Sunday, July 25, 2010

Damien McElroy's contradictions on Cyprus - What does Telegraph say about it?

Here is a letter by Mr. Phoebus Sparos, exposing the contradictions of Damien McElroy. We ask, what does Telegraph say about this? You can ask the Telegraph and Mr. McElroy himself the same questions. Please make sure you send your copy, undersigned with your name, telephone number and address (they will remain confidential), to and Remember to be polite and respectful.
Dear Sir,

In response to your report of 23 July 2010 titled “Northern Cyprus plans to become Mediterranean 'Las Vegas'” by Damien McElroy I would like to comment as follows:

Dear Mr. McElroy

Thank you for not using Girne for Kyrenia but I am afraid the rest of your article is a disgrace to journalism. It reminded me of another article you wrote back on 29 Dec 2009 (

Then you wrote:

“Cyprus has been divided since 1974, when the Turkish army invaded after a Greek-backed coup.”

Now you write:

“In 1974, the Turkish army drove all Greeks from towns and villages across the northern half of the island in a sudden strike precipitated by pogroms against the local Turks.”

So, what caused the Turkish invasion? The coup or the “pogroms”? Or are you going to say both? Of course the biggest worry is that in both cases, no matter what you say you present Turkey’s invasion as a more or less justified act. If you want to know about real facts read “Bloody Truth”; you can download it from It is based on declassified documents of your very majesty’s government.

“Even if there was not a single Muslim Turk there [i.e. Cyprus], Turkey ought to maintain a Cyprus Issue. No country can remain indifferent to such an island which is situated in the heart of her vital space.” (“Strategic Depth, A. Davutoglu, Greek Translation p.279). 
In case you do not remember, Davutoglu is now the Minister of Foreign Affairs of Turkey and the theoretician of the Neo-Ottomans.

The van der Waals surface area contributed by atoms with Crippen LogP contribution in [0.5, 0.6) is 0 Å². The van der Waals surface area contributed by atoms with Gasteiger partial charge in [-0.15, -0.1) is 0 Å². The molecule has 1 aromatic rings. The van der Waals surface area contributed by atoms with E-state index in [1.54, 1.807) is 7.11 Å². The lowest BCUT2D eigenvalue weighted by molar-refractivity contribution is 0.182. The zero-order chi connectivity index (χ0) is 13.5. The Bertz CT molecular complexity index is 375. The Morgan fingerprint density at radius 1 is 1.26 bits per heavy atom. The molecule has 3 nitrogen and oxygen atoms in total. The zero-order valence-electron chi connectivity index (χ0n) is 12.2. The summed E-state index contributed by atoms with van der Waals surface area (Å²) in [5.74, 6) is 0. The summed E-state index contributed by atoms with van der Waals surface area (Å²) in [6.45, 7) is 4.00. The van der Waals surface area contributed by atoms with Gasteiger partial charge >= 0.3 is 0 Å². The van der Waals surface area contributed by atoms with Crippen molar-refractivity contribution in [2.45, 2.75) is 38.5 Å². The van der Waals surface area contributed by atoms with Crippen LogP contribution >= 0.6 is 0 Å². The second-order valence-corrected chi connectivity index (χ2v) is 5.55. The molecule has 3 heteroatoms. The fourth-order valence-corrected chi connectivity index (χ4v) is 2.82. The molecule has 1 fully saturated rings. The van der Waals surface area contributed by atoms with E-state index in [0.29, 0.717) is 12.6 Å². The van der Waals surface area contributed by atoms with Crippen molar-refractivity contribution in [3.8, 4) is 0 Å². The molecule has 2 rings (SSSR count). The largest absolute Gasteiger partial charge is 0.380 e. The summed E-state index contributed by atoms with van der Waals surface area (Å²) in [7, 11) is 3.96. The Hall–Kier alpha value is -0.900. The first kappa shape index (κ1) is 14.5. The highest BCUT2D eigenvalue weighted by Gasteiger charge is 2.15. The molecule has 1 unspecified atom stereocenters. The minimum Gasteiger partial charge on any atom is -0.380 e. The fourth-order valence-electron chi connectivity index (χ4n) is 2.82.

Pogroms against the local Turks?

WHEN THE Cypriot Turk teacher Sevim Uflet found herself face to face with Denktash, in the full of dead and wounded, clinic of Dalbatoglu in 1958 (she was herself mourning her brother Ulus Uflet, who had just unwillingly blasted himself in Kaimakli with the bomb he was making and intending against the Greeks), she said to Denktash: 
“For God' s sake, give an order to finally stop all these killings”. He answered: “These dead are useful. With these we will make our voice heard in the world.” (A.H. Tachsin: “Denktash' rise to the top” pub. Diaphaneia, p.51).
“A tense standoff between the Parachute Regiment and Turkish tanks on one of Britain's sovereign bases is still the closest two Nato nations have been to war” you say. Are you trying to tell us that it is your “Parachute Regiment” that stops the Turkish tanks? I am afraid that your country, your various governments rather, has done a lot more than that but all in the opposite direction, i.e. making sure that Turkey gets what she wants. It is a cliché but is true “divide and rule”, applied masterfully by your majesty’s many governments.

I stop here, respecting the availability of space in your paper and my time. Otherwise, I could right several pages exposing your “inaccuracies”, which I believe are expressly designed to push a certain point of view. Just, please avoid expressions like “southern part” when you know it is the free or unoccupied part. As you should also know, there is but one Cyprus part of which is occupied, i.e. what you referred to as “Northern Cyprus”.

Phoebus Sparos

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